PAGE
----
The Litany of the Saints | Project HOME

The Litany of the Saints

  • Project HOME resident Michael Oliveri (right) was active in last year's Mercy and Justice Campaign.

Michael Oliveri, long-time resident of 1515 Fairmount Avenue, is not shy to talk about the importance of faith in his life.   Nor is he shy to talk about another passion of his life:  music.

On Saturday, March 26, Michael was able to experience both of his passions when he attended the Easter vigil at St. John the Evangelist Church in Center City.  The Easter vigil is a powerful tradition in the Catholic church:  It begins with a large bonfire outside the church, then participants reverently process inward, to a dark church, where they will hear stories of Scripture, leading up to the account of Jesus rising from the dead.

Michael was particularly moved by one moment in the liturgy.  The church choir did a powerful performance of “The Litany of the Saints” by John Becker.  As the beautiful anthem filled the sanctuary, three of the Capuchin priests lay prostrate at the altar.  “It was so beautiful,” Michael says, “I had to turn my head so people couldn’t see my crying!”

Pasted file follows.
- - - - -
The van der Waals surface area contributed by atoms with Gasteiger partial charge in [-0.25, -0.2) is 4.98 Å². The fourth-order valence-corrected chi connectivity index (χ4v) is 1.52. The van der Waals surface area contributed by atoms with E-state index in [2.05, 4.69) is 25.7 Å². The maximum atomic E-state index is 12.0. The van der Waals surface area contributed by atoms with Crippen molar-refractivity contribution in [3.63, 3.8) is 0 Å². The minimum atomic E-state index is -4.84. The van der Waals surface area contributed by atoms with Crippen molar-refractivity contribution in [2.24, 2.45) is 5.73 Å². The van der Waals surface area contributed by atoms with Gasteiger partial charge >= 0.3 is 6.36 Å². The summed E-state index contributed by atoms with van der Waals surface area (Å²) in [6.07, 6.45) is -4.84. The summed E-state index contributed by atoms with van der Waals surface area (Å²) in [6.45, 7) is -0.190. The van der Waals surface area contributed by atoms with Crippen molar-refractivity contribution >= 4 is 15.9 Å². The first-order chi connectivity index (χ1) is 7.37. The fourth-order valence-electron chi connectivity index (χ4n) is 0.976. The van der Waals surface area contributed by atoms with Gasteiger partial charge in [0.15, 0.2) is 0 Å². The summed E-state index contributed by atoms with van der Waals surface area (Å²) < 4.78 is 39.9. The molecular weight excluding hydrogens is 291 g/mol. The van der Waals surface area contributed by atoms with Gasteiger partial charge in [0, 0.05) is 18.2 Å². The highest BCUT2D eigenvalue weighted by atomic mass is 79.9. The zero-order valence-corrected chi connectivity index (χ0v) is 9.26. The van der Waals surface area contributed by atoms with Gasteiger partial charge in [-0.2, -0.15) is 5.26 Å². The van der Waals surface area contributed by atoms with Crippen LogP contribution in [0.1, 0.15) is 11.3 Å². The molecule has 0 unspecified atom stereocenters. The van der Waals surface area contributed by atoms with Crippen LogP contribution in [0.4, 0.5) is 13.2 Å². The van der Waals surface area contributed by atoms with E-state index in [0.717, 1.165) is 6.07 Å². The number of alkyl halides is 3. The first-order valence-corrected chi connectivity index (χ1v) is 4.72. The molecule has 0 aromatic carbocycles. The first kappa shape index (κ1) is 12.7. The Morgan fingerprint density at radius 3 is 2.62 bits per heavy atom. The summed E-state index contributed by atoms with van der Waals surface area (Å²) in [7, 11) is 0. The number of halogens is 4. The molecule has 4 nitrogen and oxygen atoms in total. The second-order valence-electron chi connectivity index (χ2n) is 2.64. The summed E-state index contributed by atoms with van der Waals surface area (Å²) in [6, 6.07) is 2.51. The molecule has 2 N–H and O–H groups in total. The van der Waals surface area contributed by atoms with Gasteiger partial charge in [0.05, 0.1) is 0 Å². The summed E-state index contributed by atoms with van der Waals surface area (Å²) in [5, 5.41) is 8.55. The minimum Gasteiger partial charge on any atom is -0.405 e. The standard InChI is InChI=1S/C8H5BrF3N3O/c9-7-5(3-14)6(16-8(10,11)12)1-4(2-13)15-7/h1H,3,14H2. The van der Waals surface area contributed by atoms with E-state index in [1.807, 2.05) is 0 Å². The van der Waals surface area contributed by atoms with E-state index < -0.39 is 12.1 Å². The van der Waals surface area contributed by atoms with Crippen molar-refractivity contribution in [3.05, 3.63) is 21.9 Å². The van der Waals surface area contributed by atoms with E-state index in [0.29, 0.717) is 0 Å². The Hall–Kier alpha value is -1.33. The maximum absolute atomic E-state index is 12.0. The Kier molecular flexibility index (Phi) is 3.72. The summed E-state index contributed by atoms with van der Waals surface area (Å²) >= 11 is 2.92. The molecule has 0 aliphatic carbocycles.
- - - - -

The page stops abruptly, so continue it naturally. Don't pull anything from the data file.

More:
Following the service, and filled with a deep sense of beauty and reverence, Michael headed home.  He was barely a block away, at Market Street, where a man who was homeless asked him for some money.  Michael told him that he couldn’t give him money, but offered to help him by calling the Homeless Outreach Hotline (215-232-1984).  The man agreed, and soon the outreach team was there.  They took him to a shelter for the night.

Michael was gratified to hear, on Monday, that the man had stayed in the shelter, apparently deciding to take steps to get off the streets.   Michael was grateful that he was able to intervene in a positive way, especially since he understood what it meant to be homeless.  “It was definitely God at work!” he said.

And maybe, inspired by the litany of the saints, it was a kind of Easter story.


You can use the Homeless Outreach Hotline (215-232-1984) if you see a person who is in need of help.